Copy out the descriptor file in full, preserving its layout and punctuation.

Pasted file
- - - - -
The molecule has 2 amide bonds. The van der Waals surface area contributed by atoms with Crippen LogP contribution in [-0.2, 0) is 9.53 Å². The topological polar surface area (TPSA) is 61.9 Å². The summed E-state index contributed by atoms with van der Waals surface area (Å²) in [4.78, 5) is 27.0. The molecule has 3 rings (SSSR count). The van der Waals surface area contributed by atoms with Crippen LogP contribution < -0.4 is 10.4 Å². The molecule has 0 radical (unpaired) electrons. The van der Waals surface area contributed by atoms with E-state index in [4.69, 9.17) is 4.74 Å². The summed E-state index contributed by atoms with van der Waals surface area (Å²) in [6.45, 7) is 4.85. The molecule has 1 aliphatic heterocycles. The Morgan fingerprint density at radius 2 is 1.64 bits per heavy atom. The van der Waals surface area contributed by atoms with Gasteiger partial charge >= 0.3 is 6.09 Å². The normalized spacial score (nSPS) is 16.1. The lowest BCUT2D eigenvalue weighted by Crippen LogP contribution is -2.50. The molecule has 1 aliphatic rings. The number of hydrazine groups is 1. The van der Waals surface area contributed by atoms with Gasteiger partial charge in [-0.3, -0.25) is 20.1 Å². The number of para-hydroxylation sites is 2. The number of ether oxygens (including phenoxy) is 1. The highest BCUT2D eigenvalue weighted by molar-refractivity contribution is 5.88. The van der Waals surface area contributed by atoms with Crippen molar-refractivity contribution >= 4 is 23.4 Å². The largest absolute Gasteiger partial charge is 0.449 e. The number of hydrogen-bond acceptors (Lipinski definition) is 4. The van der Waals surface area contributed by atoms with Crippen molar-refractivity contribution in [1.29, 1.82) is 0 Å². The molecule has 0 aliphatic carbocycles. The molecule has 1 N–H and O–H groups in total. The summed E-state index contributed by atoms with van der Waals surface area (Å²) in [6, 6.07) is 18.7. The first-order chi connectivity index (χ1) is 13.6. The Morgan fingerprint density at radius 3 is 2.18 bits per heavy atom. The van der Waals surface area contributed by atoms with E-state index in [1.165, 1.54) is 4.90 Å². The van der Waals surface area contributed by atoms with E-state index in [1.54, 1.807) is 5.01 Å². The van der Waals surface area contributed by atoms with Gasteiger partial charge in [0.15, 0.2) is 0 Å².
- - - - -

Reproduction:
The molecule has 2 amide bonds. The van der Waals surface area contributed by atoms with Crippen LogP contribution in [-0.2, 0) is 9.53 Å². The topological polar surface area (TPSA) is 61.9 Å². The summed E-state index contributed by atoms with van der Waals surface area (Å²) in [4.78, 5) is 27.0. The molecule has 3 rings (SSSR count). The van der Waals surface area contributed by atoms with Crippen LogP contribution < -0.4 is 10.4 Å². The molecule has 0 radical (unpaired) electrons. The van der Waals surface area contributed by atoms with E-state index in [4.69, 9.17) is 4.74 Å². The summed E-state index contributed by atoms with van der Waals surface area (Å²) in [6.45, 7) is 4.85. The molecule has 1 aliphatic heterocycles. The Morgan fingerprint density at radius 2 is 1.64 bits per heavy atom. The van der Waals surface area contributed by atoms with Gasteiger partial charge >= 0.3 is 6.09 Å². The normalized spacial score (nSPS) is 16.1. The lowest BCUT2D eigenvalue weighted by Crippen LogP contribution is -2.50. The molecule has 1 aliphatic rings. The number of hydrazine groups is 1. The van der Waals surface area contributed by atoms with Gasteiger partial charge in [-0.3, -0.25) is 20.1 Å². The number of para-hydroxylation sites is 2. The number of ether oxygens (including phenoxy) is 1. The highest BCUT2D eigenvalue weighted by molar-refractivity contribution is 5.88. The van der Waals surface area contributed by atoms with Crippen molar-refractivity contribution >= 4 is 23.4 Å². The largest absolute Gasteiger partial charge is 0.449 e. The number of hydrogen-bond acceptors (Lipinski definition) is 4. The van der Waals surface area contributed by atoms with Crippen molar-refractivity contribution in [1.29, 1.82) is 0 Å². The molecule has 0 aliphatic carbocycles. The molecule has 1 N–H and O–H groups in total. The summed E-state index contributed by atoms with van der Waals surface area (Å²) in [6, 6.07) is 18.7. The first-order chi connectivity index (χ1) is 13.6. The Morgan fingerprint density at radius 3 is 2.18 bits per heavy atom. The van der Waals surface area contributed by atoms with E-state index in [1.165, 1.54) is 4.90 Å². The van der Waals surface area contributed by atoms with E-state index in [1.54, 1.807) is 5.01 Å². The van der Waals surface area contributed by atoms with Gasteiger partial charge in [0.15, 0.2) is 0 Å².